|Title:||Typological Consequences of Local Constraint Conjunction|
|Authors:||Elliott Moreton, Paul Smolensky|
|Comment:||To appear (a bit shorter) in WCCFL 21.|
|Abstract:|| Phonological opacity has become the subject of several competing analyses in both rule- and constraint-based phonology. One, local constraint conjunction in Optimality Theory, is shown here to predict a typology of possible and impossible synchronic chain shifts involving epenthesis and deletion. The predictions, which do not follow from the other analyses, appear to be borne out by language data.
In local conjunction, two Optimality-Theoretic constraints C and C' are combined into a new constraint (C & C')D which is violated if there is a representational domain D within which both C and C' are violated. This mechanism has been used to account for two kinds of opacity: chain shifts (Kirchner 1996) and derived-environment effects (Lubowicz 2002). This paper is about the chain shifts.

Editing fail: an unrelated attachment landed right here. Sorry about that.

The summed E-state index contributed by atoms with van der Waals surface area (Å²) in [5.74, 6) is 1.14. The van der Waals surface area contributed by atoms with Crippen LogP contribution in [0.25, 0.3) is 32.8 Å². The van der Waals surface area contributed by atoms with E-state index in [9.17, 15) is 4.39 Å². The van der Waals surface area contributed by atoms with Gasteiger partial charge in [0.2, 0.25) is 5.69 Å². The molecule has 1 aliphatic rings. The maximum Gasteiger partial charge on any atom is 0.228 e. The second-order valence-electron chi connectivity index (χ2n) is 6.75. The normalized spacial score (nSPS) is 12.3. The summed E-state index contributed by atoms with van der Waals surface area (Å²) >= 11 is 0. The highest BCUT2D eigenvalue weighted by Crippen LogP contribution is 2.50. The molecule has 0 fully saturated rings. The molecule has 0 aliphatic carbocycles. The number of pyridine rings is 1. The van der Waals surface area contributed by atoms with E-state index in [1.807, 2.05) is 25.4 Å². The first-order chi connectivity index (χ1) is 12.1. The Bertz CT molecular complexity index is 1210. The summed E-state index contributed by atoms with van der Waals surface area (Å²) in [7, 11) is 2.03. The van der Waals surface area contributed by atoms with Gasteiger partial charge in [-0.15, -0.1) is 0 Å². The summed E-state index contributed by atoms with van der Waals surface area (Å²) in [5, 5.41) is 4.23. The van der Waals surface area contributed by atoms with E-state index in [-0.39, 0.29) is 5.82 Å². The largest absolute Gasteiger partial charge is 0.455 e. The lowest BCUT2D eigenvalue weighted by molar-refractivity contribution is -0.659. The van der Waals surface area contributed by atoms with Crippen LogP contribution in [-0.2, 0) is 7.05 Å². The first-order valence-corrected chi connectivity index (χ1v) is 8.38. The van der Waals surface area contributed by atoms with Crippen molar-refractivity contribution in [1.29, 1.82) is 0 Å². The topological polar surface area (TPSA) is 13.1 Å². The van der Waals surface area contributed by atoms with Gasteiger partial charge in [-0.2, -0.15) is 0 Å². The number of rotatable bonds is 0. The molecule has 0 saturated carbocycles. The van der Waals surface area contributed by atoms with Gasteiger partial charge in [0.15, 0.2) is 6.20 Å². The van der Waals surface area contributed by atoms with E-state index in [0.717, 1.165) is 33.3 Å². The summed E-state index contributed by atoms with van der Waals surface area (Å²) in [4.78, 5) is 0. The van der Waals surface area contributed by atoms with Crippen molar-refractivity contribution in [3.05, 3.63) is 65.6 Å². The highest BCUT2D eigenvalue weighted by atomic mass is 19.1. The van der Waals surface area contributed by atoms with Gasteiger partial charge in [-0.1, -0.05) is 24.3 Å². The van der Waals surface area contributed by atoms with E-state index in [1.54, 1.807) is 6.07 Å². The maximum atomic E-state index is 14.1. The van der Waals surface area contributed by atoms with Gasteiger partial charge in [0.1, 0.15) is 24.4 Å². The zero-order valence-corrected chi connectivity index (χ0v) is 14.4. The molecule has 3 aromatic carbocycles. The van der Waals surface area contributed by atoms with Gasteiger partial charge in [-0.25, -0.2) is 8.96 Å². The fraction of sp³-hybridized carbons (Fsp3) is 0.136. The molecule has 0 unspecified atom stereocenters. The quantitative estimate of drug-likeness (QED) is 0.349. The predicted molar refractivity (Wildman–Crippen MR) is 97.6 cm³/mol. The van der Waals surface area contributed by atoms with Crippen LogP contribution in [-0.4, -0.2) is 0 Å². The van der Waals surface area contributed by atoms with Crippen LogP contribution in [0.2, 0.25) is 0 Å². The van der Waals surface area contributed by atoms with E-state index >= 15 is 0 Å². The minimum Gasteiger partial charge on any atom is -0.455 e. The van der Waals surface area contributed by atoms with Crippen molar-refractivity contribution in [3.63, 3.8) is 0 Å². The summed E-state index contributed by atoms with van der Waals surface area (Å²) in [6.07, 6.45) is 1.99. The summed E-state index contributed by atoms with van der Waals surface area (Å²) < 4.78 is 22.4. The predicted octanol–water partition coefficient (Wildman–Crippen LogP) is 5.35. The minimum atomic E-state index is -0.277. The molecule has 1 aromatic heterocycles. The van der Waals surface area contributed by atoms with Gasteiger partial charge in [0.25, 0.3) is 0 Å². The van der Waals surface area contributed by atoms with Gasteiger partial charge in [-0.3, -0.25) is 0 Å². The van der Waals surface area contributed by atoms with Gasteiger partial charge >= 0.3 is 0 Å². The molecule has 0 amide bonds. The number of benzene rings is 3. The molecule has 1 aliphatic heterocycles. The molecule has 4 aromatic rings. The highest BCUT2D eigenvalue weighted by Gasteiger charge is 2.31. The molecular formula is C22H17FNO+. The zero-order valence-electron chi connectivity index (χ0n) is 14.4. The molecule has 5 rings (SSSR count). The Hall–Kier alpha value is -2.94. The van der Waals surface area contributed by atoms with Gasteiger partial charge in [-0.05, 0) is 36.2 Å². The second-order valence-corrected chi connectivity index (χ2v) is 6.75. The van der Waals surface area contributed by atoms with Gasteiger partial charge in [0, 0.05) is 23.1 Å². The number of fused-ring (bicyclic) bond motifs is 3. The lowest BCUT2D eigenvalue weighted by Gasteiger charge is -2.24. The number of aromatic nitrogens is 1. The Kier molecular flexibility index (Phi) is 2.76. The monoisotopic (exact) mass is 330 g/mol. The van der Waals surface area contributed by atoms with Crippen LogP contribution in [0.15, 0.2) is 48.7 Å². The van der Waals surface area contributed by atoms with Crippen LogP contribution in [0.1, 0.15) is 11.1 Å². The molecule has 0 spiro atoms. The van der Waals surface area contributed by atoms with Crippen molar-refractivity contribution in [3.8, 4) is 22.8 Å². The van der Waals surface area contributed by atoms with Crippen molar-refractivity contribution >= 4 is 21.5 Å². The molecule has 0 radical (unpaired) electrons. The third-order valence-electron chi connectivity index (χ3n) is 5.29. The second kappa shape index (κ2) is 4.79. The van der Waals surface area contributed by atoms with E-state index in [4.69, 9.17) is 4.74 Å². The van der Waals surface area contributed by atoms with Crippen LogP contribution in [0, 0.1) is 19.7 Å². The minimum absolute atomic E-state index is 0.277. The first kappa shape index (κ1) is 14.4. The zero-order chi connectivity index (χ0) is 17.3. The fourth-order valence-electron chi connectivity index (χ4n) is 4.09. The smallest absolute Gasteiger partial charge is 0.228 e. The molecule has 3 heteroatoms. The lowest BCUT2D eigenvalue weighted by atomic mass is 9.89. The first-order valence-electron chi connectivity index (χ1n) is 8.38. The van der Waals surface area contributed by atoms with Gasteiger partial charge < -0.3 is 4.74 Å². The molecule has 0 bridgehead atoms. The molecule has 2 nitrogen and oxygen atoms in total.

In order for C and C' to be conjoined, there must be a common domain D within which both can be violated. In the framework of Correspondence Theory (McCarthy & Prince 1995), certain constraint families inherently cannot share domains, and hence cannot be locally conjoined. The phonological processes corresponding to the impossible conjunctions are predicted not to occur.
Segmental DEP constraints are violated by a surface segment with no underlying correspondent; segmental MAX constraints, by an underlying segment with no surface correspondent. Therefore, no domain can contain both a DEP and a MAX violation, and the conjunction (DEP & MAX) is ruled out. It is shown that this entails the impossiblity of chain shifts of the the form AxB->AB-> AzB.
A review of 35 chain-shift cases to date has found all of them to conform. An apparent counterexample (Donegan & Stampe 1979) is examined and refuted. The typological pattern is taken to support the local-conjunction account, which is the only one which predicts it.